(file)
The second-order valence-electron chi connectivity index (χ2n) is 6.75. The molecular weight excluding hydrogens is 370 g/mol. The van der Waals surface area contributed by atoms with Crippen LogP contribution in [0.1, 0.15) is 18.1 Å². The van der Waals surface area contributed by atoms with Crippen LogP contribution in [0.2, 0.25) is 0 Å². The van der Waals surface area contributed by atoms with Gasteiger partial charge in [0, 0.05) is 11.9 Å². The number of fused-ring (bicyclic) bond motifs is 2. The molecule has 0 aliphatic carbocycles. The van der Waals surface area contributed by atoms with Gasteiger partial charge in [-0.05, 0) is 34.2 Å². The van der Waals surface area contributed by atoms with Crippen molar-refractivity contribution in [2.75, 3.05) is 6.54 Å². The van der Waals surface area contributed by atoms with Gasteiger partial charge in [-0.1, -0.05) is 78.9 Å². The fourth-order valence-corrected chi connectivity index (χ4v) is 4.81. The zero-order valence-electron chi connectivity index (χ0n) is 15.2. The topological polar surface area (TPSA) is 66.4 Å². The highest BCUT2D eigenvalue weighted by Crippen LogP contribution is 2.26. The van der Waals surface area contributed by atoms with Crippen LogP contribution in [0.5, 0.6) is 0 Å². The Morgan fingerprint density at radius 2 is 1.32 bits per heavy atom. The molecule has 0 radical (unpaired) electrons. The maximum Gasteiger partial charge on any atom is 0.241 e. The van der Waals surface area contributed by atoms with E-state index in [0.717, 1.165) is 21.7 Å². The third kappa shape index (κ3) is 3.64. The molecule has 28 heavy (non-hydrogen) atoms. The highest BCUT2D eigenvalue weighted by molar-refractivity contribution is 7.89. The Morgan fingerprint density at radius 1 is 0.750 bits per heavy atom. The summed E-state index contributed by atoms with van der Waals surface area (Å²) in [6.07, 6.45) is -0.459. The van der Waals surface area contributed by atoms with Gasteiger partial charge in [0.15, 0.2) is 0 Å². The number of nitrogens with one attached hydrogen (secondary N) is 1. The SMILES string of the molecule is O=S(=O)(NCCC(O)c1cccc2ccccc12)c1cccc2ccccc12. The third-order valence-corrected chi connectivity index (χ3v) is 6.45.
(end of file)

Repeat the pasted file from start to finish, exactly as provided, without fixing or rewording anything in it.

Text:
The second-order valence-electron chi connectivity index (χ2n) is 6.75. The molecular weight excluding hydrogens is 370 g/mol. The van der Waals surface area contributed by atoms with Crippen LogP contribution in [0.1, 0.15) is 18.1 Å². The van der Waals surface area contributed by atoms with Crippen LogP contribution in [0.2, 0.25) is 0 Å². The van der Waals surface area contributed by atoms with Gasteiger partial charge in [0, 0.05) is 11.9 Å². The number of fused-ring (bicyclic) bond motifs is 2. The molecule has 0 aliphatic carbocycles. The van der Waals surface area contributed by atoms with Gasteiger partial charge in [-0.05, 0) is 34.2 Å². The van der Waals surface area contributed by atoms with Crippen molar-refractivity contribution in [2.75, 3.05) is 6.54 Å². The van der Waals surface area contributed by atoms with Gasteiger partial charge in [-0.1, -0.05) is 78.9 Å². The fourth-order valence-corrected chi connectivity index (χ4v) is 4.81. The zero-order valence-electron chi connectivity index (χ0n) is 15.2. The topological polar surface area (TPSA) is 66.4 Å². The highest BCUT2D eigenvalue weighted by Crippen LogP contribution is 2.26. The van der Waals surface area contributed by atoms with Crippen LogP contribution in [0.5, 0.6) is 0 Å². The Morgan fingerprint density at radius 2 is 1.32 bits per heavy atom. The molecule has 0 radical (unpaired) electrons. The maximum Gasteiger partial charge on any atom is 0.241 e. The van der Waals surface area contributed by atoms with E-state index in [0.717, 1.165) is 21.7 Å². The third kappa shape index (κ3) is 3.64. The molecule has 28 heavy (non-hydrogen) atoms. The highest BCUT2D eigenvalue weighted by molar-refractivity contribution is 7.89. The Morgan fingerprint density at radius 1 is 0.750 bits per heavy atom. The summed E-state index contributed by atoms with van der Waals surface area (Å²) in [6.07, 6.45) is -0.459. The van der Waals surface area contributed by atoms with Gasteiger partial charge in [0.15, 0.2) is 0 Å². The number of nitrogens with one attached hydrogen (secondary N) is 1. The SMILES string of the molecule is O=S(=O)(NCCC(O)c1cccc2ccccc12)c1cccc2ccccc12. The third-order valence-corrected chi connectivity index (χ3v) is 6.45.